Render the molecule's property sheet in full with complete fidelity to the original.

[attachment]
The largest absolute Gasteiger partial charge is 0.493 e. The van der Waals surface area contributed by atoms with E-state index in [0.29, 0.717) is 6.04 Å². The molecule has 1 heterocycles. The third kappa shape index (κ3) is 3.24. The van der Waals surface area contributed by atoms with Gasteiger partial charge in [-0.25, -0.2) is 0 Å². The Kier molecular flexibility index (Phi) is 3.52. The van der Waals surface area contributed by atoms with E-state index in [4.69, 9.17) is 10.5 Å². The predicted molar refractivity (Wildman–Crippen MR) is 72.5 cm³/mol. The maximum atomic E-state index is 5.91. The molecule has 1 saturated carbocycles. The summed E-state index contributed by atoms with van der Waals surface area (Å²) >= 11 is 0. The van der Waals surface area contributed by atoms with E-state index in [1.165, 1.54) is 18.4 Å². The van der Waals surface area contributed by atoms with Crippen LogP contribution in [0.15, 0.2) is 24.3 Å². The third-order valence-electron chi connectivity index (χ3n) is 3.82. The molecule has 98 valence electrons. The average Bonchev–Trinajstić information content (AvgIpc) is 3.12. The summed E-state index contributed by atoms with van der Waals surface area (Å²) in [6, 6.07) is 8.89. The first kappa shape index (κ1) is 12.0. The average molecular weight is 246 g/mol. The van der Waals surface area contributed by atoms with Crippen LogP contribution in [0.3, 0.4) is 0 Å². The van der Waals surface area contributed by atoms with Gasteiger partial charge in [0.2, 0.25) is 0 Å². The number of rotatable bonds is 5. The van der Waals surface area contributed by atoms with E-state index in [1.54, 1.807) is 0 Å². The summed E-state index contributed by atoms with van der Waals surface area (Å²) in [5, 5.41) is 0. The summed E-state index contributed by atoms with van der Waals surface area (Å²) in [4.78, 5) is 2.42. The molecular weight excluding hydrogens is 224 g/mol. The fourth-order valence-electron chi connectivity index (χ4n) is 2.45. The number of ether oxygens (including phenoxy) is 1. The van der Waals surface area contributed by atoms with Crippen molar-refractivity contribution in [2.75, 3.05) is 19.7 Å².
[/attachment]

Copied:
The largest absolute Gasteiger partial charge is 0.493 e. The van der Waals surface area contributed by atoms with E-state index in [0.29, 0.717) is 6.04 Å². The molecule has 1 heterocycles. The third kappa shape index (κ3) is 3.24. The van der Waals surface area contributed by atoms with Gasteiger partial charge in [-0.25, -0.2) is 0 Å². The Kier molecular flexibility index (Phi) is 3.52. The van der Waals surface area contributed by atoms with E-state index in [4.69, 9.17) is 10.5 Å². The predicted molar refractivity (Wildman–Crippen MR) is 72.5 cm³/mol. The maximum atomic E-state index is 5.91. The molecule has 1 saturated carbocycles. The summed E-state index contributed by atoms with van der Waals surface area (Å²) >= 11 is 0. The van der Waals surface area contributed by atoms with E-state index in [1.165, 1.54) is 18.4 Å². The van der Waals surface area contributed by atoms with Crippen LogP contribution in [0.15, 0.2) is 24.3 Å². The third-order valence-electron chi connectivity index (χ3n) is 3.82. The molecule has 98 valence electrons. The average Bonchev–Trinajstić information content (AvgIpc) is 3.12. The summed E-state index contributed by atoms with van der Waals surface area (Å²) in [6, 6.07) is 8.89. The first kappa shape index (κ1) is 12.0. The average molecular weight is 246 g/mol. The van der Waals surface area contributed by atoms with Crippen LogP contribution in [0.3, 0.4) is 0 Å². The van der Waals surface area contributed by atoms with Gasteiger partial charge in [0.2, 0.25) is 0 Å². The number of rotatable bonds is 5. The van der Waals surface area contributed by atoms with E-state index in [1.54, 1.807) is 0 Å². The summed E-state index contributed by atoms with van der Waals surface area (Å²) in [5, 5.41) is 0. The summed E-state index contributed by atoms with van der Waals surface area (Å²) in [4.78, 5) is 2.42. The molecular weight excluding hydrogens is 224 g/mol. The fourth-order valence-electron chi connectivity index (χ4n) is 2.45. The number of ether oxygens (including phenoxy) is 1. The van der Waals surface area contributed by atoms with Crippen molar-refractivity contribution in [2.75, 3.05) is 19.7 Å².